Pivoting the event took a little longer. In fact, it took about five weeks to host the first virtual event, and it wasn’t until June that we stopped canceling the event and started pivoting. Looking back, I wish I had done it sooner, but I didn’t know what I was doing. The biggest problem we had was a ticket-based event. Of the 10 or so events issued in the spring, only 3 were refunded with Brown Paper Tickets. Currently, there is a court order requesting a refund of the ticket, but some customers may have to wait for a while as there is a 7-month grace period for the refund. We spent a lot of time thinking about what to do about this. Especially after Brown Paper Tickets blocked communication with customers. I downloaded my contact address, but I can’t send a bulk email. Also, sending more than 300 emails to keep you up to date on the event is more complicated than you might think.

Some customers like virtual events and others don’t. I would be grateful if you could welcome Kazuo Ishiguro and other writers who wouldn’t normally come! An unknown writer living abroad! —And I like how intimate the event is. The author is basically at home and very relaxed. However, there are some things that don’t work well, such as big ticket-based events. We found that we focused on tracking events in our favorite books. This is much harder to do when you need to take the author to Milwaukee.But more than that, if it’s an ambiguous fiction book that we’re excited about (as in recent years) Leonard and Hungry Paul, What a phenomenon for us!), Many people can buy the book, but it’s difficult for strangers, especially fiction, to buy the book. However, it is easier to turn on your laptop or mobile phone for viewing.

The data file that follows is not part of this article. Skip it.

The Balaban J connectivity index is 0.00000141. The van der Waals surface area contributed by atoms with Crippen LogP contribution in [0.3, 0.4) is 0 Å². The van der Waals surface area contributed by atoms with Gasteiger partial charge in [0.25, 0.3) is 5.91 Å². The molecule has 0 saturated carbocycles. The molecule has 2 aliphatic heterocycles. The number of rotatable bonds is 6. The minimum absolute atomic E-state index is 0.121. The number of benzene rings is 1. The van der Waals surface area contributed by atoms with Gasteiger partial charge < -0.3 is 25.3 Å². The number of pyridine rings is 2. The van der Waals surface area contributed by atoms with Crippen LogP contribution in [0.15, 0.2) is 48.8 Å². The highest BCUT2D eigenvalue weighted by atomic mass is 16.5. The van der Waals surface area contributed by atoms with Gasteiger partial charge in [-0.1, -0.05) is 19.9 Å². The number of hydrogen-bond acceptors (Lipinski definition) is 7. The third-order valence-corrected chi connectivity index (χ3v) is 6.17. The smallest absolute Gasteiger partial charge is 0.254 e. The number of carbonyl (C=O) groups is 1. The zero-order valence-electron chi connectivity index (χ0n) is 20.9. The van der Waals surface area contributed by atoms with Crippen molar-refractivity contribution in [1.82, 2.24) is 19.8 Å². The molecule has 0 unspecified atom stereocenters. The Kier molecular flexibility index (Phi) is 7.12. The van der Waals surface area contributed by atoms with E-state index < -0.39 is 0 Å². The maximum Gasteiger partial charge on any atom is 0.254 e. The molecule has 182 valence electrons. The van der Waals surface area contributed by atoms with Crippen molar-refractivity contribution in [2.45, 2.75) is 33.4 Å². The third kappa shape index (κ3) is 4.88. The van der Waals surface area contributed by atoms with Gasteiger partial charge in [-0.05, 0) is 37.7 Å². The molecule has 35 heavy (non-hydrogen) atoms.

I also like the fact that most events are now archived online. When I go back to face-to-face programming, I’m still trying to find a way to do this.

When do you think you will return to normal business?

I spend every day almost every day … and because many Americans don’t want to be vaccinated and many countries aren’t vaccinated, it’s mutants that are fruitful, so to speak, multiply. It means having a lot of opportunities. But scientists don’t seem to understand herd immunity yet. So, there seems to be no answer.

I really don’t know what will happen on the tour. Many publishers may be wondering, “Why bother?” In any case, they were cutting money for the author’s trip. However, many writers want to escape on their own, and certain types of writers who usually break through tours (especially the Mystery and Thriller series) don’t seem to break in the same way.

And, of course, there are several new bookstores open in Milwaukee, from the Niche Book Bar to Lion’s Tooth to La Revo Books (I don’t know if there are any physical space plans). I looked at the list of local trade associations and found Milwaukee’s bookstores and bars, but I still don’t know what they are or where they are. One of the nice things is that you can collaborate with other bookstores in virtual events. There is a monthly program with Books & Company and an almost quarterly program with East Troy’s InkLink. We were also able to host events at Outwords and some new stores.

Is it so normal? What is normal in the first place? Is it normal? I can be confident that nothing is immutable other than change.